On December 1, 1976, Associates of Kentucky brought an action to foreclose a mortgage upon Knapp's property in payment of a $14,760 promissory note assigned to Associates of Kentucky by Associates Financial Services Company of Indiana, Inc. (Associates of Indiana). Union Federal Savings and Loan Association of Evansville, the clerk of the Vanderburgh Circuit Court, Clifford Skomp, the United States Internal Revenue District of Indiana, and the Board of Commissioners of Vanderburgh County were joined as party defendants. On December 16, 1976, Knapp answered admitting the mortgage and note in favor of Associates of Indiana, but counterclaimed against Associates of Kentucky alleging negligence and fraud by Associates of Kentucky in discounting several student tuition contracts of a Kentucky corporation of which Knapp was the former president. Knapp claimed that because of Associates of Kentucky's fraud and negligence he suffered great financial loss and was required to enter into security agreements with them which agreements he alleged were void for lack of consideration. Knapp also stated that Associates of Indiana had conspired together with Associates of Kentucky to assign the note and mortgage with the intent to defraud him. In addition to his demands for $183,890 actual and $500,000 punitive damages, Knapp demanded trial by jury. Associates of Kentucky filed an answer in general denial and noticed Knapp for deposition in March of 1977 and twice between January and May 1979, but Knapp failed to appear. On May 10, 1979, the court granted Associates of Kentucky's Motion to Strike Knapp's Answer and Counterclaim and entered an order of dismissal with prejudice pursuant to Ind. Rules of Procedure, Trial Rule 37. Meanwhile parties were dismissed from and added to the original action, and a pretrial conference was set for November 16, 1979. On that date Knapp moved the court to reinstate his answer and counterclaim which motion the court took under advisement. The court then ordered Knapp to appear for a deposition on December 10, 1979. Knapp complied with the order of discovery, and the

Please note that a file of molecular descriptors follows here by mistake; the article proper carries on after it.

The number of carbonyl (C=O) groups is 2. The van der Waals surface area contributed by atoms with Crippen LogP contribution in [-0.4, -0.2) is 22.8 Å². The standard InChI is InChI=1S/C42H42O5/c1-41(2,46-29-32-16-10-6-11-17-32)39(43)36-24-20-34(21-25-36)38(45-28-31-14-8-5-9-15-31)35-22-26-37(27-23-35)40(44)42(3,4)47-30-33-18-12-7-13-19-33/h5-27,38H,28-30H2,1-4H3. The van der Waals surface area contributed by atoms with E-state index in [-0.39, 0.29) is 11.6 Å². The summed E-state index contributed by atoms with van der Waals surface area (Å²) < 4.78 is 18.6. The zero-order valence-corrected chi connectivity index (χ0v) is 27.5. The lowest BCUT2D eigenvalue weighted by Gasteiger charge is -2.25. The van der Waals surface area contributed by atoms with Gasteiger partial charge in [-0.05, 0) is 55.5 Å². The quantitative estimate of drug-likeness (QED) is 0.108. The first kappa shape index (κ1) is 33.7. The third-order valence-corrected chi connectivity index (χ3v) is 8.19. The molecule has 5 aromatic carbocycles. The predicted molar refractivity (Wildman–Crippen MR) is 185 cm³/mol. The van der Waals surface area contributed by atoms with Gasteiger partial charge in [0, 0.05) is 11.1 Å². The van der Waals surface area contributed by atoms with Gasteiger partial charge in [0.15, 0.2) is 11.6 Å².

court ordered reinstatement of Knapp's answer and counterclaim. The court severed trial of issues in the counterclaim from the issues in the original complaint, however, and entered partial judgment on January 21, 1980. Again a party defendant, Steichen Vending Machines, Inc., was added, and both Steichen and Associates of Kentucky moved for summary judgment. The court granted summary judgment in favor of Associates of Kentucky for the amount requested in its motion and supporting affidavits, $12,445.39, and in favor of Steichen for $8,753.77 to be satisfied out of the proceeds which had been paid into court by defendants and cross-claimants Youngs. Both Associates of Kentucky and Knapp appeal.